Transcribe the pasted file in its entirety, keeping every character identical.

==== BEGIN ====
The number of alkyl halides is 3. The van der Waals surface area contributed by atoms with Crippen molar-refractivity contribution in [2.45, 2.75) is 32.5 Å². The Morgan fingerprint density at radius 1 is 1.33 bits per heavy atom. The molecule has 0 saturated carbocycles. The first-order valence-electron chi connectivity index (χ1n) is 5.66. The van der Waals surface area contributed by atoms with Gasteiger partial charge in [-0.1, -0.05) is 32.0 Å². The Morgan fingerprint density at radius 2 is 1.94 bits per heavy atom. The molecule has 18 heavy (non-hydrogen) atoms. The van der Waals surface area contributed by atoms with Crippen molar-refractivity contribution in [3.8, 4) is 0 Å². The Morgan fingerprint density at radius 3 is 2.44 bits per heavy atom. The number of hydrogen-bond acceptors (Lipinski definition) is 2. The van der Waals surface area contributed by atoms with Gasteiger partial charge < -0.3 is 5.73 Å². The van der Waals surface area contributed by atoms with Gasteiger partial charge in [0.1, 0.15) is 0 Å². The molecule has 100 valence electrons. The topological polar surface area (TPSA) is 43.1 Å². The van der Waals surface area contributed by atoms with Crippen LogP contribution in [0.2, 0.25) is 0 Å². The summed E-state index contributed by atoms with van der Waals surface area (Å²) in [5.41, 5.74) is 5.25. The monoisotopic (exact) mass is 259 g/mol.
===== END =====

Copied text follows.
The number of alkyl halides is 3. The van der Waals surface area contributed by atoms with Crippen molar-refractivity contribution in [2.45, 2.75) is 32.5 Å². The Morgan fingerprint density at radius 1 is 1.33 bits per heavy atom. The molecule has 0 saturated carbocycles. The first-order valence-electron chi connectivity index (χ1n) is 5.66. The van der Waals surface area contributed by atoms with Gasteiger partial charge in [-0.1, -0.05) is 32.0 Å². The Morgan fingerprint density at radius 2 is 1.94 bits per heavy atom. The molecule has 18 heavy (non-hydrogen) atoms. The van der Waals surface area contributed by atoms with Crippen molar-refractivity contribution in [3.8, 4) is 0 Å². The Morgan fingerprint density at radius 3 is 2.44 bits per heavy atom. The number of hydrogen-bond acceptors (Lipinski definition) is 2. The van der Waals surface area contributed by atoms with Gasteiger partial charge < -0.3 is 5.73 Å². The van der Waals surface area contributed by atoms with Gasteiger partial charge in [0.1, 0.15) is 0 Å². The molecule has 100 valence electrons. The topological polar surface area (TPSA) is 43.1 Å². The van der Waals surface area contributed by atoms with Crippen LogP contribution in [0.2, 0.25) is 0 Å². The summed E-state index contributed by atoms with van der Waals surface area (Å²) in [5.41, 5.74) is 5.25. The monoisotopic (exact) mass is 259 g/mol.